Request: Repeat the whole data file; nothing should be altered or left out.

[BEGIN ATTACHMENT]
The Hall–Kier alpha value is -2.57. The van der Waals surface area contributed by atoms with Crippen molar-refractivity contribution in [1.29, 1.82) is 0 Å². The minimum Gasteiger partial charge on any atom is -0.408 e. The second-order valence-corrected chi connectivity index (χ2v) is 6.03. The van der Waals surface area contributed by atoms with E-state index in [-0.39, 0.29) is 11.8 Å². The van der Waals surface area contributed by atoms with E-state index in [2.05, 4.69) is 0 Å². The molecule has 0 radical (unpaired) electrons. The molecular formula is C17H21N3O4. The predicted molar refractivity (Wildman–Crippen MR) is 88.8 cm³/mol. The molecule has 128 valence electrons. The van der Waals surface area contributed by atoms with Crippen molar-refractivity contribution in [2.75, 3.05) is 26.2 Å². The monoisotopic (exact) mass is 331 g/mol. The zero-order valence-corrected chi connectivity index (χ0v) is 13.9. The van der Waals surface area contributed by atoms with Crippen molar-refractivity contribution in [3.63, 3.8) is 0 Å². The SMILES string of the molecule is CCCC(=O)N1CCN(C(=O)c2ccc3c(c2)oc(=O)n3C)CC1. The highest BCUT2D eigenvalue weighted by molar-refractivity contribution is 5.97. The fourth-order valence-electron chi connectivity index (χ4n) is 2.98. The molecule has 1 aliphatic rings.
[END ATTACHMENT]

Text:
The Hall–Kier alpha value is -2.57. The van der Waals surface area contributed by atoms with Crippen molar-refractivity contribution in [1.29, 1.82) is 0 Å². The minimum Gasteiger partial charge on any atom is -0.408 e. The second-order valence-corrected chi connectivity index (χ2v) is 6.03. The van der Waals surface area contributed by atoms with E-state index in [-0.39, 0.29) is 11.8 Å². The van der Waals surface area contributed by atoms with E-state index in [2.05, 4.69) is 0 Å². The molecule has 0 radical (unpaired) electrons. The molecular formula is C17H21N3O4. The predicted molar refractivity (Wildman–Crippen MR) is 88.8 cm³/mol. The molecule has 128 valence electrons. The van der Waals surface area contributed by atoms with Crippen molar-refractivity contribution in [2.75, 3.05) is 26.2 Å². The monoisotopic (exact) mass is 331 g/mol. The zero-order valence-corrected chi connectivity index (χ0v) is 13.9. The van der Waals surface area contributed by atoms with Crippen molar-refractivity contribution in [3.63, 3.8) is 0 Å². The SMILES string of the molecule is CCCC(=O)N1CCN(C(=O)c2ccc3c(c2)oc(=O)n3C)CC1. The highest BCUT2D eigenvalue weighted by molar-refractivity contribution is 5.97. The fourth-order valence-electron chi connectivity index (χ4n) is 2.98. The molecule has 1 aliphatic rings.